By Karen Williams
Looking for a resource to help your child to get more out of reading at home?
Give FlipGrid a try. It’s an educational platform that allows educators to post a written or recorded prompt and learners to create short, shared videos in response. FlipGrid is used in PreK to PhD classrooms around the world as a popular tool for social learning.
FlipGrid isn’t just for teachers, though. As a parent, you are your child’s first and most important educator. You can use FlipGrid at home to help your child take a deeper dive into books. Just register for a free account, download the app, and create your “grid,” or learning community. Then you can post topics and prompts or use the app’s suggestions available in its Disco Library. FlipGrid integrates well with other parent reading resources with plug and play features, such as Wonderopolis, Epic!, MSN Kids, and more.
The combination of self-recording and sharing gives FlipGrid unique power to engage quiet introverts and social butterflies alike. Some children like the flexibility to record on their own time in their own way. Others enjoy addressing an imagined audience and bring a different persona or depth of response to their recordings than they do in everyday conversation.
Five Ways to use FlipGrid to Help Kids Get More Out of Books
Get creative with FlipGrid to spark a relationship with reading and to build up vocabulary, fluency, and comprehension skills.
Here are a few suggestions:
- Help your child create a book club or challenge with FlipGrid. Have them invite their friends or family members to join their book group “grid,” read a selected book, post a video review, and pose open-ended questions about the text. Watching and responding to each other’s videos makes reading a social experience for participants near and far. This activity uses FlipGrid’s video interaction capabilities to build lifelong habits of strong readers—reflecting on and discussing a book’s meaning with others.
- Encourage your child to log new vocabulary words by performing a skit depicting the word’s meaning and contrasting it with words with similar and/or opposite meanings. For example, to illustrate the word tranquil they might act out a quiet night at home watching the stars. Your child can compile a video “dictionary” to share with others or build a shared dictionary with friends on FlipGrid. This activity prompts deeper engagement and better retention than simply reciting definitions or using the word in a sentence.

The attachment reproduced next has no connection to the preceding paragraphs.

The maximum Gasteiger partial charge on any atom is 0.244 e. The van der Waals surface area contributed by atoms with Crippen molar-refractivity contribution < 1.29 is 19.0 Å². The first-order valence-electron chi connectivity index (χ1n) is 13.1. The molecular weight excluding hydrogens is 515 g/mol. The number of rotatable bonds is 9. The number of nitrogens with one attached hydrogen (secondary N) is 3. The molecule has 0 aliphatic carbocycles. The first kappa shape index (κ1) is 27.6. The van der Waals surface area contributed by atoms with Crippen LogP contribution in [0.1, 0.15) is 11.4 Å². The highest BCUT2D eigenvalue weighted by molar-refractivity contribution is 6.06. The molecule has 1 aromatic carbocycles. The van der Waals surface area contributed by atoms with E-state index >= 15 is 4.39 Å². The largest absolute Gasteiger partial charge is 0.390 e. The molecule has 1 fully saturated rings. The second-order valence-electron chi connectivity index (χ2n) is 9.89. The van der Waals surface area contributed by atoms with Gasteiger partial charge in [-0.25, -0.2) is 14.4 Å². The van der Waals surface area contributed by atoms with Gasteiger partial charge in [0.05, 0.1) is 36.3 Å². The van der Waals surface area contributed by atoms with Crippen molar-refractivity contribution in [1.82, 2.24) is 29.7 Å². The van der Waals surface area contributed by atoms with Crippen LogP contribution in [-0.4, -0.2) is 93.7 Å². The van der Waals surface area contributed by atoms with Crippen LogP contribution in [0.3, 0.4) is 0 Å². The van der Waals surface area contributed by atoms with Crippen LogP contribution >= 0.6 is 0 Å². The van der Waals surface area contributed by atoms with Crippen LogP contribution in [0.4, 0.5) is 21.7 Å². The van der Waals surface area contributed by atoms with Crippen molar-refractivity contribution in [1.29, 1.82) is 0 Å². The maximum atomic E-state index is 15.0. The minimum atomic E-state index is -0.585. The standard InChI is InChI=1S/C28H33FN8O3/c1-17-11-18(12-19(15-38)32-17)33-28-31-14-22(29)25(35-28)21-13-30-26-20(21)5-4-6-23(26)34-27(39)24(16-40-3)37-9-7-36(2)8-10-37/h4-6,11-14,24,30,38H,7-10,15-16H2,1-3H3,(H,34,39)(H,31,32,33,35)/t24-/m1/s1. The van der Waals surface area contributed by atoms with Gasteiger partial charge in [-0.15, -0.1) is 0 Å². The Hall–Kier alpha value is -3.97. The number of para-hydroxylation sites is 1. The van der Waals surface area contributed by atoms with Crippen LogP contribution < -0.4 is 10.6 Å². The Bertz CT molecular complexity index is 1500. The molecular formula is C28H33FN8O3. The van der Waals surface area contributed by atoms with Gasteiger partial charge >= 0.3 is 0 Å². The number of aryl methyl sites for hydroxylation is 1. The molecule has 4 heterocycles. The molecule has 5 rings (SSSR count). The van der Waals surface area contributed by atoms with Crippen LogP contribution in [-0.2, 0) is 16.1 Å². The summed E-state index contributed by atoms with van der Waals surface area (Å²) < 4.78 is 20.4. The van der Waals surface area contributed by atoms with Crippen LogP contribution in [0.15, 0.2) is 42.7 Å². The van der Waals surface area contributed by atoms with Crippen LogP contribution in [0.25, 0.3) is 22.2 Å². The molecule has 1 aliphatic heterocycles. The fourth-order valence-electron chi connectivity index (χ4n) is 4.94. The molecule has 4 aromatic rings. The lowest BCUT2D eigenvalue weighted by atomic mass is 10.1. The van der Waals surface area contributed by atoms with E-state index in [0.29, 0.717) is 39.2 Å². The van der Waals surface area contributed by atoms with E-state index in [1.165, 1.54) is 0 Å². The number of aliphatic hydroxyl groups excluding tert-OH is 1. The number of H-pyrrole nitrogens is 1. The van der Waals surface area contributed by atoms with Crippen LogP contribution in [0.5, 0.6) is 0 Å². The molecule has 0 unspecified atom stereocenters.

- For a quiet-time activity, ask your child to record themselves reading aloud on FlipGrid. They can practice reading with expression and feeling and then get immediate feedback by listening to the recording, or re-record the same story multiple times to document improvement in fluency or expression. Children will love using props or other materials to introduce new characters, settings, and plot points; they can even make different “scenes” through use of multiple recordings in the same grid.
- Challenge your child to use their skills to make the book come alive! Maybe they can create a cooking demonstration video (in a real or play kitchen, depending on your child’s age) featuring a recipe inspired by the book. What about a tutorial explaining how to do something featured in the book? Can they record themselves making a DIY craft related to the story? (Check out this post for how to make DIY bookmarks with supplies you have at home.)
- Your child can explore a new topic inspired by the reading material—and invite further exploration from others. If the main character plays the guitar, your child could research the instrument, record a short video about what they’ve learned, and invite family to contribute videos of what they know about guitars. They could explore a hobby that piques interest or talk about an animal they’ve learned more about. The possibilities are endless!
Better yet, ask your child for ideas on how they can creatively use FlipGrid based on the story. You might be surprised with what they come up with!
The Bottom Line for Learners
FlipGrid is designed specifically to empower and amplify student voices. In education, student voice means students are able to express their perspectives, thoughts, and concerns about their educational experiences inside and outside of school. Student voice also means a learner’s cultural background and life experiences are acknowledged. These concepts are important, both at school and at home, because they help students feel heard and engaged with respect to the subject at hand, and therefore invested in their own learning. With FlipGrid, students can respond to reading not just by answering comprehension questions but by sharing their voice, refining their thoughts, and respecting the diverse voices of others.
Do you think you’ll give FlipGrid a try? Why or why not?